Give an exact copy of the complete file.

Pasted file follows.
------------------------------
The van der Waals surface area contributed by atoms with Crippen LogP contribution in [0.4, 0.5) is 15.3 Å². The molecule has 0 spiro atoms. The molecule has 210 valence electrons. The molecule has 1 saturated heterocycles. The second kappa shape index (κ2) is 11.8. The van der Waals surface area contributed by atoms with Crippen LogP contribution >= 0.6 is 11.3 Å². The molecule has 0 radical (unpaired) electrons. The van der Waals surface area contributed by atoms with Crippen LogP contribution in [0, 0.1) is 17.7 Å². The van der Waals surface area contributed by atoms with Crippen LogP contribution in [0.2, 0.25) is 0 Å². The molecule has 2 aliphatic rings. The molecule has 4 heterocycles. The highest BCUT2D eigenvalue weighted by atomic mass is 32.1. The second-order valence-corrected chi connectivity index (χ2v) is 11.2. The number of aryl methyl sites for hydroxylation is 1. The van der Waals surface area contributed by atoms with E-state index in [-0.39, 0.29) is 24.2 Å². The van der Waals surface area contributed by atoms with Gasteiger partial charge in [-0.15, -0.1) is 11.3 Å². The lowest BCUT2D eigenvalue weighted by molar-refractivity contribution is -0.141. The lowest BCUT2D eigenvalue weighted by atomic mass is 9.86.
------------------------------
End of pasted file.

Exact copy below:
The van der Waals surface area contributed by atoms with Crippen LogP contribution in [0.4, 0.5) is 15.3 Å². The molecule has 0 spiro atoms. The molecule has 210 valence electrons. The molecule has 1 saturated heterocycles. The second kappa shape index (κ2) is 11.8. The van der Waals surface area contributed by atoms with Crippen LogP contribution >= 0.6 is 11.3 Å². The molecule has 0 radical (unpaired) electrons. The van der Waals surface area contributed by atoms with Crippen LogP contribution in [0, 0.1) is 17.7 Å². The van der Waals surface area contributed by atoms with Crippen LogP contribution in [0.2, 0.25) is 0 Å². The molecule has 2 aliphatic rings. The molecule has 4 heterocycles. The highest BCUT2D eigenvalue weighted by atomic mass is 32.1. The second-order valence-corrected chi connectivity index (χ2v) is 11.2. The number of aryl methyl sites for hydroxylation is 1. The van der Waals surface area contributed by atoms with E-state index in [-0.39, 0.29) is 24.2 Å². The van der Waals surface area contributed by atoms with Gasteiger partial charge in [-0.15, -0.1) is 11.3 Å². The lowest BCUT2D eigenvalue weighted by molar-refractivity contribution is -0.141. The lowest BCUT2D eigenvalue weighted by atomic mass is 9.86.